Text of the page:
Harry Litman, a former United States attorney and deputy assistant attorney general, teaches at UCLA Law School and practices law at Constantine Cannon.
|The Russia probe has entered Phase 2 – Los Angeles Times|
|Ivanka Trump and the fugitive from Panama|
PANAMA CITY/TORONTO – In the spring of 2007, a succession of foreigners, many from Russia, arrived at Panama City airport to be greeted by a chauffeur who whisked them off in a white Cadillac with a Donald Trump logo on the side.
The limousine belonged to a business run by a Brazilian former car salesman named Alexandre Ventura Nogueira, who was offering the visitors a chance to invest in Trump’s latest project – a 70-floor tower called the Trump Ocean Club International Hotel and Tower. It was the future U.S. president’s first international hotel venture, a complex including residential apartments and a casino in a waterfront building shaped like a sail.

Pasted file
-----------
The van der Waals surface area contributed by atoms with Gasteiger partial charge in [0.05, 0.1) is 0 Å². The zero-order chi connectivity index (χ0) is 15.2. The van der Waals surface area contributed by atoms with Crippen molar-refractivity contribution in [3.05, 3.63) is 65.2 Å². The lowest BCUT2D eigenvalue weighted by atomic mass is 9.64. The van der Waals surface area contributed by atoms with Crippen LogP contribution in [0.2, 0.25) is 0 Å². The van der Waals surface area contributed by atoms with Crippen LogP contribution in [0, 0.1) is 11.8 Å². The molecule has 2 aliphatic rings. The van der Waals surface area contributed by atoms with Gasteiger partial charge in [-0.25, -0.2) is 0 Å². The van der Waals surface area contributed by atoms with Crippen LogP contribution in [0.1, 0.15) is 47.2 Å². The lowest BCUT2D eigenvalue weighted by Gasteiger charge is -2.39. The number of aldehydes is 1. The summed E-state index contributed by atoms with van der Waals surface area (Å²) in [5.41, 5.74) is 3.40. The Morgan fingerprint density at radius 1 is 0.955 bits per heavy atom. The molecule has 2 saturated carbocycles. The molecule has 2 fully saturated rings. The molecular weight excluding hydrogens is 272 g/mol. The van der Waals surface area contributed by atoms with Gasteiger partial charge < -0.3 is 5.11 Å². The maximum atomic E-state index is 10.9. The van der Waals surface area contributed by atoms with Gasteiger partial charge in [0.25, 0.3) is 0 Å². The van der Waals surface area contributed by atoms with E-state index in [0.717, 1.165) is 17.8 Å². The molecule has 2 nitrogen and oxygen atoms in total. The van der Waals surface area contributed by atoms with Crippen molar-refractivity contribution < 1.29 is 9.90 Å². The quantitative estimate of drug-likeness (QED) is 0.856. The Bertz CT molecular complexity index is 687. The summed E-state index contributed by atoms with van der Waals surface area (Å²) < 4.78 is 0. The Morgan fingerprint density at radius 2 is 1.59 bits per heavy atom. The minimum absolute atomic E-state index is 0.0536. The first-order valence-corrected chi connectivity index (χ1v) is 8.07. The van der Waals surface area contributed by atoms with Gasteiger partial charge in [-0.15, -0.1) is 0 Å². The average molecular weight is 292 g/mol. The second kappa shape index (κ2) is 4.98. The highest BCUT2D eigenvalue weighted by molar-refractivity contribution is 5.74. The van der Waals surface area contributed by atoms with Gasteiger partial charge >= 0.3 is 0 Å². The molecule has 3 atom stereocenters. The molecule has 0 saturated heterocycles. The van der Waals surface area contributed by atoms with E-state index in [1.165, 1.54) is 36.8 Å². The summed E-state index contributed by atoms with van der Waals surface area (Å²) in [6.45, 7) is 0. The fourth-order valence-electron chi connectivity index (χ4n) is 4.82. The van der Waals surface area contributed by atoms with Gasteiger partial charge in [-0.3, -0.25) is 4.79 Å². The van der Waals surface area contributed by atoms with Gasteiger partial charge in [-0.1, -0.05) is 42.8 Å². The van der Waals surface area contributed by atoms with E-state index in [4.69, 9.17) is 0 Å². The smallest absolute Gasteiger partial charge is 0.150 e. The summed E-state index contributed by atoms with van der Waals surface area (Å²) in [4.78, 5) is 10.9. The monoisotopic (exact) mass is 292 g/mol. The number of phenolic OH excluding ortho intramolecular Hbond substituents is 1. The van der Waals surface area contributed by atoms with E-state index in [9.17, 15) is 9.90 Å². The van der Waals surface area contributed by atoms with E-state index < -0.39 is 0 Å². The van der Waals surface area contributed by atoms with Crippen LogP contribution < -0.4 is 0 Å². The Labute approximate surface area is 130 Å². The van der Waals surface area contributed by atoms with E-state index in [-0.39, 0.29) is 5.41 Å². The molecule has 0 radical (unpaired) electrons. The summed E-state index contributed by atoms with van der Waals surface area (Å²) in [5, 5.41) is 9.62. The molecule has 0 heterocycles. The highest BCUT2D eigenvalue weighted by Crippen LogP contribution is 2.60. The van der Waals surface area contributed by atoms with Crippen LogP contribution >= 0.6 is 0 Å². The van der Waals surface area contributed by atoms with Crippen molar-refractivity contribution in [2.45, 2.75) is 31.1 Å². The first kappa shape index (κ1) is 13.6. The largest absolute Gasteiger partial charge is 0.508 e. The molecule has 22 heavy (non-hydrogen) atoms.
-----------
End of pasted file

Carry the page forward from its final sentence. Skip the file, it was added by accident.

“Mr Nogueira was an outgoing and lively young man,” remembered Justine Pasek, who was crowned Miss Universe by Donald Trump in 2002 and was acting in 2007 as a spokesperson for Nogueira’s company, Homes Real Estate Investment & Services. “Everybody was so impressed with Homes as they seemed to be riding the top of the real estate boom at the time,” she said.
One of those Nogueira set out to impress was Ivanka, Trump’s daughter. In an interview with Reuters, Nogueira said he met and spoke with Ivanka “many times” when she was handling the Trump Organization’s involvement in the Panama development. “She would remember me,” he said.
Ivanka was so taken with his sales skills, Nogueira said, that she helped him become a leading broker for the development and he appeared in a video with her promoting the project.
A Reuters investigation into the financing of the Trump Ocean Club, in conjunction with the American broadcaster NBC News, found Nogueira was responsible for between one-third and one-half of advance sales for the project. It also found he did business with a Colombian who was later convicted of money laundering and is now in detention in the United States; a Russian investor in the Trump project who was jailed in Israel in the 1990s for kidnap and threats to kill; and a Ukrainian investor who was arrested for alleged people-smuggling while working with Nogueira and later convicted by a Kiev court.